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I have the single burner Origo. Always reliable and brings 2 quarts of water to boil in about 10 mins.
When traveling (not this year), in the morning I make one quart flask of tea and one wide mouth flask of rice, quinoa or farro and vegetable bullion with boiling water. This with a few granola bars will last until mid afternoon. The best thermos meal I made was with quinoa, fish bullion and a can of tuna.

I try not to use it in the cabin as my sailing is usually only in the summer when any excess heat is unbearable, so mostly used in the cockpit.

I also have a Coleman oven to use on top of the Origo, but have only used it twice in 5 years. It works as advertised but I will only use it in the cockpit in light wind and almost glass still water. The oven sitting on top of the Origo is not stable with even the smallest powerboat wake, and the exterior is to hot to touch.

I use denatured alcohol from Lowes, Home Depot or a paint store. A quart will last about a week once in the morning and once in the evening.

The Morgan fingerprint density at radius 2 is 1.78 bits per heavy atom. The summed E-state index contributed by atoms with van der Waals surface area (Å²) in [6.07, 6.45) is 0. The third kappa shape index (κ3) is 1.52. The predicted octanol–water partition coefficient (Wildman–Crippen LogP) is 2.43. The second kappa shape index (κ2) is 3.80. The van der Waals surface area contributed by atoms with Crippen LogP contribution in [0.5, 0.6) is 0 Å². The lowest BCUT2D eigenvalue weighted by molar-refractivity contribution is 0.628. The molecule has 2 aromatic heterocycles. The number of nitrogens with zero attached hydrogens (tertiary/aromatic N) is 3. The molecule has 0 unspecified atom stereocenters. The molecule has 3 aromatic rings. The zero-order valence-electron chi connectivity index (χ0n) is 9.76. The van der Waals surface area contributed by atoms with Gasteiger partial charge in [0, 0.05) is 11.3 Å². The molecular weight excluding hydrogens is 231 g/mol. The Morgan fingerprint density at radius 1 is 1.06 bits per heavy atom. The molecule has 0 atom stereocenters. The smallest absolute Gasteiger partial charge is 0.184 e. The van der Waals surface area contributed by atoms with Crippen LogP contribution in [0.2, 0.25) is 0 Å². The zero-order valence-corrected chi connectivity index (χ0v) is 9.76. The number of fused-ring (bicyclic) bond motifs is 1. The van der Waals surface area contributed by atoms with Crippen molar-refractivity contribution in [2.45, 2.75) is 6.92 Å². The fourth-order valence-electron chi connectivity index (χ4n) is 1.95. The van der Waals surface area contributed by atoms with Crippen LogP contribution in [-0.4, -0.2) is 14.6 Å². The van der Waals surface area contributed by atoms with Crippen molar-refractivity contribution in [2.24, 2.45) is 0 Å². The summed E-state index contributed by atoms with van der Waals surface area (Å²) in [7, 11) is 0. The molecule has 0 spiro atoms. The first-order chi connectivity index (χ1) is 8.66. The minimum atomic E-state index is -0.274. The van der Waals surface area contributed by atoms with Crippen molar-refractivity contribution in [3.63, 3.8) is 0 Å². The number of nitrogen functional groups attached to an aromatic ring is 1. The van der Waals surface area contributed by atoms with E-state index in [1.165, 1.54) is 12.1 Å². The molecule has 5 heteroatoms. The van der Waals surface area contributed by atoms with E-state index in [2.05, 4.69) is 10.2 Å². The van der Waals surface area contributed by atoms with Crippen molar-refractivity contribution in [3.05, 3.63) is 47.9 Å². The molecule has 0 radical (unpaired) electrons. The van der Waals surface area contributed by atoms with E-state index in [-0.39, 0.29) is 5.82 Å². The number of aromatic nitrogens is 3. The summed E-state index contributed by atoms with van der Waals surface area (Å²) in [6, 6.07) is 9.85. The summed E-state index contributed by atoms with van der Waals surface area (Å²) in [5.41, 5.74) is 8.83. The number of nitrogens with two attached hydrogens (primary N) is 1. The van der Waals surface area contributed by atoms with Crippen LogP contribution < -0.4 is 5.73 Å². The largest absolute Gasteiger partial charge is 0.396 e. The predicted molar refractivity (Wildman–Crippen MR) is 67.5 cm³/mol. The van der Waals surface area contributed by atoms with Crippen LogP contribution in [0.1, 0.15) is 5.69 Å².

I have never had a soot problem but it just may be that I rarely use the Origo in the cabin to notice it.
 

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Lots of good advice here.

I just build a new fuel tank for my OLD pressure alcohol stove. I like my stove. HOWEVER, I am a 23 year high school science teacher and very comfortable with pressurized alcohol and its behavior. I know that my perspective is unusual. When fully heated and with typical heat settings, you WILL see a pressure alcohol stove flame. To pre-heat, use the least amount of liquid alcohol and be patient--wait until you are certain the alcohol in the burner is vaporized before starting the fuel flow.

But, that's probably not happening here. So, getting back on track:

I've used pressure alcohol, propane (both on boats and camping), as well as a chef's omelette station-style butane canister stove (also boats and camping).

I had a longtime sailing friend that bought a two burner Colman propane camp stove. He put the guts of this stove into his old, gutted pressure alcohol stove and fueled it with canisters.

I guess my point is this: a lot of viable options have been presented in this thread along with their pros and cons. Settle on something and be sure you learn very well the pros and cons of your decision.

Good luck.
 

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I too had good service from my Kenyon pressure stove, it worked really well and I never felt it was unsafe. But it was noisy. On quiet mornings my wife and I enjoy our coffee time, it is immeasurably better with the silence of the Origo.